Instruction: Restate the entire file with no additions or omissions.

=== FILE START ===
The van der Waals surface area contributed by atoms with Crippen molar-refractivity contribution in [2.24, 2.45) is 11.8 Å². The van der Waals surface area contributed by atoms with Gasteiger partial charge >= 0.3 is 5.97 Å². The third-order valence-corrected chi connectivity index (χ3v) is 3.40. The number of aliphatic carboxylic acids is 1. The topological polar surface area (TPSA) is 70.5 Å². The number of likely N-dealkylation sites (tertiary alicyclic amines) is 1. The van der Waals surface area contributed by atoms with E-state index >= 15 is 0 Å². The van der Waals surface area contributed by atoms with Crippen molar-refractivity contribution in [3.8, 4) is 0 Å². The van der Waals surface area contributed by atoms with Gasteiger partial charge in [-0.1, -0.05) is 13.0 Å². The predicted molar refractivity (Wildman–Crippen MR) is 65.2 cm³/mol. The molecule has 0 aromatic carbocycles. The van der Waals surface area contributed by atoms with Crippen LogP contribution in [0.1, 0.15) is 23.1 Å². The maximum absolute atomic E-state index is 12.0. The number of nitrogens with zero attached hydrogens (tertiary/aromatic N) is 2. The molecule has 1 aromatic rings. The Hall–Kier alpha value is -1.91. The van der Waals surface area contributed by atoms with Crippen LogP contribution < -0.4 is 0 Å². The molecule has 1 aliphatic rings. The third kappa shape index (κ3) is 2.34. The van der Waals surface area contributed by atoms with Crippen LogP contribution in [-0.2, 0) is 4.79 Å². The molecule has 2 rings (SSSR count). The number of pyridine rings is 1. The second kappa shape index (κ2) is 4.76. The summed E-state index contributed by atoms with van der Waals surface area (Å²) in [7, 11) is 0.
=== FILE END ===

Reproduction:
The van der Waals surface area contributed by atoms with Crippen molar-refractivity contribution in [2.24, 2.45) is 11.8 Å². The van der Waals surface area contributed by atoms with Gasteiger partial charge >= 0.3 is 5.97 Å². The third-order valence-corrected chi connectivity index (χ3v) is 3.40. The number of aliphatic carboxylic acids is 1. The topological polar surface area (TPSA) is 70.5 Å². The number of likely N-dealkylation sites (tertiary alicyclic amines) is 1. The van der Waals surface area contributed by atoms with E-state index >= 15 is 0 Å². The van der Waals surface area contributed by atoms with Crippen molar-refractivity contribution in [3.8, 4) is 0 Å². The van der Waals surface area contributed by atoms with Gasteiger partial charge in [-0.1, -0.05) is 13.0 Å². The predicted molar refractivity (Wildman–Crippen MR) is 65.2 cm³/mol. The molecule has 0 aromatic carbocycles. The van der Waals surface area contributed by atoms with Crippen LogP contribution in [0.1, 0.15) is 23.1 Å². The maximum absolute atomic E-state index is 12.0. The number of nitrogens with zero attached hydrogens (tertiary/aromatic N) is 2. The molecule has 1 aromatic rings. The Hall–Kier alpha value is -1.91. The van der Waals surface area contributed by atoms with Crippen LogP contribution < -0.4 is 0 Å². The molecule has 1 aliphatic rings. The third kappa shape index (κ3) is 2.34. The van der Waals surface area contributed by atoms with Crippen LogP contribution in [-0.2, 0) is 4.79 Å². The molecule has 2 rings (SSSR count). The number of pyridine rings is 1. The second kappa shape index (κ2) is 4.76. The summed E-state index contributed by atoms with van der Waals surface area (Å²) in [7, 11) is 0.